The Difference Between Science and the Religious

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posted on Dec, 2 2012 @ 01:21 PM
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While science has been ever-expanding in its knowledge of how everything works, religion has stuck with the same tired, ridiculous story throughout the history of mankind.

The following is a conversation between religion and science that has been going on since man first walked on the earth.

Religion: God is in that volcano and requires a human sacrifice.
Science: No, a volcano is lava that gets so hot it explodes out of the earth.
Religion: Okay, but god created the volcanoes on this great flat earth of ours.
Science: Sorry, the earth is round.
Religion: Okay, but god created this round earth that is the center of the universe.
Science: No again. The earth is but a mere speck of dust floating on the fringe of just one galaxy amidst billions of galaxies.
Religion: Well, god created those galaxies long before he created the first man out of dust.
Science: Sorry, man evolved from a single cell into a complex organism, and it took billions of years for us to become what we are today.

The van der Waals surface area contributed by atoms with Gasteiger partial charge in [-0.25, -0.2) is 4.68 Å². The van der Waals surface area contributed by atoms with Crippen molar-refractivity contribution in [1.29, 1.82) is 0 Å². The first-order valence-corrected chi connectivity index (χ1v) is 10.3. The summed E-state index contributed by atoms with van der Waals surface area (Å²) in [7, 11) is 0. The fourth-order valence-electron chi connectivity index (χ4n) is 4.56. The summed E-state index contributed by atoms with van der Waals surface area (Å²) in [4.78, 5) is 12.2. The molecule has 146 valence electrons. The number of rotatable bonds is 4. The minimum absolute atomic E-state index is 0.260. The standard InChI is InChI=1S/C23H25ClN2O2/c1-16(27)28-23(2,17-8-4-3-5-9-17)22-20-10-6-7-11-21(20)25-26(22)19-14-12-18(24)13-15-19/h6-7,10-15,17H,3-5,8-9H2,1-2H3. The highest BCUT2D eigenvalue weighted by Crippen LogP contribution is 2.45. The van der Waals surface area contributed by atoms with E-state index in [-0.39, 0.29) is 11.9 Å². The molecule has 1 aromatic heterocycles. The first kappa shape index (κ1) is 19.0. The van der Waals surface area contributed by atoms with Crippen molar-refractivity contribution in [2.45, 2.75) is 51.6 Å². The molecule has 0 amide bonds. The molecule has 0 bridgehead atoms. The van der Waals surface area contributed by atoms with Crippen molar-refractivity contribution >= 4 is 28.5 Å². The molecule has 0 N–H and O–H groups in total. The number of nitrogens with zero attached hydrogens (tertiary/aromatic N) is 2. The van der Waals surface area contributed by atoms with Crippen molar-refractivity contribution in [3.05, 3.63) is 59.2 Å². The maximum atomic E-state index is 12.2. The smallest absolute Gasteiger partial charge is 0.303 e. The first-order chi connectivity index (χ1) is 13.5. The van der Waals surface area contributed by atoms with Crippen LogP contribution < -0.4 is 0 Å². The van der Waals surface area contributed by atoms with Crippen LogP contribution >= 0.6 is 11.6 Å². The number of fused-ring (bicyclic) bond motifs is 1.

Religion: You just remember, Science, that god has punished us with plagues in the past, and he's not afraid to do it again!
Science: Well, actually, those plagues were caused by viruses and we've been pretty good at developing ways to stop them. Listen, Religion, from the very beginning you have been wrong about EVERYTHING. Isn't it time for you to come up with even a sliver of proof that your god actually exists?
Religion: We don't need proof. You just need to have faith.
Science: Fine. Enjoy your so-called faith. We're heading out to discover how the universe and the first living thing came into existence.
Religion: Ha! There's no need to try to understand these things, because god did it.
Science:


Come on, isn't it time put away your god stories and put the bible in the fiction section of bookstores?




posted on Dec, 2 2012 @ 01:30 PM
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reply to post by jiggerj
 


I don't know where to start with this. You think science and religion are forever separate. You have no respect for the wonders and mysteries of the universe. You think there's no intelligence to ANY of this. You would rather see the entire world reduced to numbers than enjoy a simple sunset and not think about what's causing the colors.